As with most everything else in life there’s a right and a wrong. It’s no different in outsourcing. Unfortunately the lines of demarcation can get a little blurry, as when doing what seems to be the right thing in the beginning fails miserably and then you win an award for it.
Let me explain. Armstrong World Industries, the manufacturer of flooring, ceilings, and cabinets, recently won the 2010 NASSTRAC Shipper of the Year award, after bringing its outsourced transportation functions back in-house. The October issue of Logistics Management magazine profiles their story in this article. Armstrong outsourced its transportation business to a major 3PL in 2007. The problem, the article explains is that Armstrong “quickly realized—in less than a year—that the new partnership was not going to pan out” because the arrangement was not meeting Armstrong’s cost and service goals. Marcus Smith, Armstrong’s manager of transportation procurement, was quoted in the article saying that it was pretty evident from the start that the arrangement wasn’t going to work. “The biggest flaw was that our 3PL took a one-size-fits-all approach.”
My take is that if they felt it necessary to bring it back in house they did something wrong from the get-go in the decision to outsource and then in setting the deal requirements. If they knew from the start it was not going to work, then why do it? Did they not spend their time doing due diligence to make sure they had the best partner to understand and fulfill their needs? I wonder if they spend the time to any of the work we spell out in Step 2 of the Vested Outsourcing implementation framework – which is Understand the Business.
The article goes on to say that Armstrong really felt it could manage the transportation better than a 3PL. Perhaps Armstrong should never have outsourced if it considered transportation a core competency. And since they won the shipper of the year award, Armstrong obviously is good at what it does. My beef is if it had really understood it’s business and managing transportation was a core competency, it should not have outsourced in the first place! If Armstrong had done its math correctly—remember that Ronald Coase says business basically is a math problem—Armstrong probably would have not outsourced.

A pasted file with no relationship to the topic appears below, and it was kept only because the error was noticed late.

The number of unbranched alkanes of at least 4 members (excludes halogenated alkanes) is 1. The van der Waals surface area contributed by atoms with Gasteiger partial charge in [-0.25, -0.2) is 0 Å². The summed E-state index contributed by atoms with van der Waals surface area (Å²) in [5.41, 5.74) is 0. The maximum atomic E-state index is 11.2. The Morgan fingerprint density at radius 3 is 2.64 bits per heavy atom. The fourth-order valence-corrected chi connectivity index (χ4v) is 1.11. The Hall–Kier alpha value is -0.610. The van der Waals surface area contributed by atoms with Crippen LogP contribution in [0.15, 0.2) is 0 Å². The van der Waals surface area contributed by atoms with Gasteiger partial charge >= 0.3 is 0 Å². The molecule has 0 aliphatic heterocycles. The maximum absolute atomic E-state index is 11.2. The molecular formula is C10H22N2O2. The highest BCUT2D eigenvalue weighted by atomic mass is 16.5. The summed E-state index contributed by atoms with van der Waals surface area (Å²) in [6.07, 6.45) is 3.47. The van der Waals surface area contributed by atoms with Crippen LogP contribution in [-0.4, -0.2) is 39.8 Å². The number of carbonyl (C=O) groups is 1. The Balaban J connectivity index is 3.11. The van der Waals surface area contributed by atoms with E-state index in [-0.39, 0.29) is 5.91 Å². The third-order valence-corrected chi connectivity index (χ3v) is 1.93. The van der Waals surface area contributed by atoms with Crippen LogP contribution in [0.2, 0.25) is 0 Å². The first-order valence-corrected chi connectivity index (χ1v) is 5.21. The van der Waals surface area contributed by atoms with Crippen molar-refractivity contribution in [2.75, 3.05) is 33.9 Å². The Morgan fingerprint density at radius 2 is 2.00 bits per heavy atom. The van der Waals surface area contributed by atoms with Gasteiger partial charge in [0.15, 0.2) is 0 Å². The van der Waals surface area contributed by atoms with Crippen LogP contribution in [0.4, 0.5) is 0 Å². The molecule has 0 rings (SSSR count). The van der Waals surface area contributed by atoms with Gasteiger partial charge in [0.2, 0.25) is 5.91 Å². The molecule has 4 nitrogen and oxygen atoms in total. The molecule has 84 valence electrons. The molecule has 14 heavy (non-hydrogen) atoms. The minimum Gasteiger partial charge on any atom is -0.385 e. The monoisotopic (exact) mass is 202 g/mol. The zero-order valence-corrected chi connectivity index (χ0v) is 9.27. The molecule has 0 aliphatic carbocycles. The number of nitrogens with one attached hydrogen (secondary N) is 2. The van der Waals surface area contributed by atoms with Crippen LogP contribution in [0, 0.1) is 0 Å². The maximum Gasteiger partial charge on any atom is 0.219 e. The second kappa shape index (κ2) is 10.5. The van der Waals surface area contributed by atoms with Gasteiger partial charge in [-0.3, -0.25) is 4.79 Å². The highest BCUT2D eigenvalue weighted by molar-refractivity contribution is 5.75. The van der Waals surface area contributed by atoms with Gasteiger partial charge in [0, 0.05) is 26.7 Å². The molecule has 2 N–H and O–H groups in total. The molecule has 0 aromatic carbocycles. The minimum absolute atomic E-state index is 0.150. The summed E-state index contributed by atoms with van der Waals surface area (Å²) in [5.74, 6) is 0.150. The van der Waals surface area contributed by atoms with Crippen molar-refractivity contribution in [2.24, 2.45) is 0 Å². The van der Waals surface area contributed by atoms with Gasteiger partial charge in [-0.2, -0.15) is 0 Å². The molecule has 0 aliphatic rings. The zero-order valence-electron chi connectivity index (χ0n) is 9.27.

So this was not even close to a vested relationship – the parties did not agree together on clearly defined and measurable outcomes (Rule 3), the focus was apparently on transactions and costs and not on outcomes (Rule 1). I am almost certain to guess that the governance structure did not follow (Rule 5) by creating a governance structure based on insight versus oversight since the article mentioned that Armstrong kept four people to manage the 10 people that worked for the service provider. (Note to providers – if your potential has those kind of ratios – RUN because you are almost certain to micromanaged by some junkyard dogs, aka Ailment 4.
The last thing that bugged me about this article was the opening sentence which started out with “Sometimes it is better to control your own destiny.” People reading this article will get the impression that it’s bad to outsource. In a proper, vested outsourcing relationship there is no abdication of a company’s destiny to the service provider. It’s a mutual destiny they are working on collaboratively from the outset to achieve desired goals that profit everyone – leveraging each other’s core competencies to achieve success.
Maybe I am stupid – but rather than award Armstrong shipper of the year for rebounding for a totally failed outsource deal – I’d rather spread kudo’s for companies that seem to get it right from the start. We’ll look at that next time.